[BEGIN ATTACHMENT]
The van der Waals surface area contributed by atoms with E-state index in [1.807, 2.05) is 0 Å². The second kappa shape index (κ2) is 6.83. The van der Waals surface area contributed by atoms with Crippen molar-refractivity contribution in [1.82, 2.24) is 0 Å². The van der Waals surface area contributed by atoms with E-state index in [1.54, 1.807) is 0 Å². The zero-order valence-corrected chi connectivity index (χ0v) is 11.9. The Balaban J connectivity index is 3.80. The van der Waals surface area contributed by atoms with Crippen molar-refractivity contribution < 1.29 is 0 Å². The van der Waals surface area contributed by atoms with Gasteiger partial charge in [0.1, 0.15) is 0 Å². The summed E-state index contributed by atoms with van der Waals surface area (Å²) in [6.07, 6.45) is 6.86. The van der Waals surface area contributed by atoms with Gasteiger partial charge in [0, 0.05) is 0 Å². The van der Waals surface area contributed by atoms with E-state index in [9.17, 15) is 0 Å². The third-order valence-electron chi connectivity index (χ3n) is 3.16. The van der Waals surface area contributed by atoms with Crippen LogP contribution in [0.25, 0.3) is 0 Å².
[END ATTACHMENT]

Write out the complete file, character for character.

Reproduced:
The van der Waals surface area contributed by atoms with E-state index in [1.807, 2.05) is 0 Å². The second kappa shape index (κ2) is 6.83. The van der Waals surface area contributed by atoms with Crippen molar-refractivity contribution in [1.82, 2.24) is 0 Å². The van der Waals surface area contributed by atoms with E-state index in [1.54, 1.807) is 0 Å². The zero-order valence-corrected chi connectivity index (χ0v) is 11.9. The Balaban J connectivity index is 3.80. The van der Waals surface area contributed by atoms with Crippen molar-refractivity contribution < 1.29 is 0 Å². The van der Waals surface area contributed by atoms with Gasteiger partial charge in [0.1, 0.15) is 0 Å². The summed E-state index contributed by atoms with van der Waals surface area (Å²) in [6.07, 6.45) is 6.86. The van der Waals surface area contributed by atoms with Gasteiger partial charge in [0, 0.05) is 0 Å². The van der Waals surface area contributed by atoms with E-state index in [9.17, 15) is 0 Å². The third-order valence-electron chi connectivity index (χ3n) is 3.16. The van der Waals surface area contributed by atoms with Crippen LogP contribution in [0.25, 0.3) is 0 Å².